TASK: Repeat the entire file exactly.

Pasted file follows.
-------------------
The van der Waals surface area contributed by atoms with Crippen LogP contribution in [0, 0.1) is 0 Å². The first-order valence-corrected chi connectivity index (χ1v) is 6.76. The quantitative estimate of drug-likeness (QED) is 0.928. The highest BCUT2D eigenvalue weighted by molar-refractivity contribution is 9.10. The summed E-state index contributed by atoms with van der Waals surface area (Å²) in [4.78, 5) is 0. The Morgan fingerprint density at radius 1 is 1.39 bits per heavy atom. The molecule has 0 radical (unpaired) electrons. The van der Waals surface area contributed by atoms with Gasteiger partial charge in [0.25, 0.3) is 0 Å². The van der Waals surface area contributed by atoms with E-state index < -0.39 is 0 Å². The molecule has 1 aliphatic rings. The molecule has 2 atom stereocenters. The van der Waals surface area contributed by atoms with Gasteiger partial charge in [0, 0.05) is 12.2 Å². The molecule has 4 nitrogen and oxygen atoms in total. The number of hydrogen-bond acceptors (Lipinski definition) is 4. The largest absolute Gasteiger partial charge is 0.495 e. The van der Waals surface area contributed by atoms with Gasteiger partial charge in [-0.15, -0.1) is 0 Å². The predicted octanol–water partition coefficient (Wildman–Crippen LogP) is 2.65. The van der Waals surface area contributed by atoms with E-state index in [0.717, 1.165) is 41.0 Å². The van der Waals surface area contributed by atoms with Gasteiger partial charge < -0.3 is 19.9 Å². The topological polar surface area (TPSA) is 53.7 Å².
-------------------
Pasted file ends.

The van der Waals surface area contributed by atoms with Crippen LogP contribution in [0, 0.1) is 0 Å². The first-order valence-corrected chi connectivity index (χ1v) is 6.76. The quantitative estimate of drug-likeness (QED) is 0.928. The highest BCUT2D eigenvalue weighted by molar-refractivity contribution is 9.10. The summed E-state index contributed by atoms with van der Waals surface area (Å²) in [4.78, 5) is 0. The Morgan fingerprint density at radius 1 is 1.39 bits per heavy atom. The molecule has 0 radical (unpaired) electrons. The van der Waals surface area contributed by atoms with Gasteiger partial charge in [0.25, 0.3) is 0 Å². The van der Waals surface area contributed by atoms with E-state index < -0.39 is 0 Å². The molecule has 1 aliphatic rings. The molecule has 2 atom stereocenters. The van der Waals surface area contributed by atoms with Gasteiger partial charge in [0, 0.05) is 12.2 Å². The molecule has 4 nitrogen and oxygen atoms in total. The number of hydrogen-bond acceptors (Lipinski definition) is 4. The largest absolute Gasteiger partial charge is 0.495 e. The van der Waals surface area contributed by atoms with Gasteiger partial charge in [-0.15, -0.1) is 0 Å². The predicted octanol–water partition coefficient (Wildman–Crippen LogP) is 2.65. The van der Waals surface area contributed by atoms with E-state index in [0.717, 1.165) is 41.0 Å². The van der Waals surface area contributed by atoms with Gasteiger partial charge < -0.3 is 19.9 Å². The topological polar surface area (TPSA) is 53.7 Å².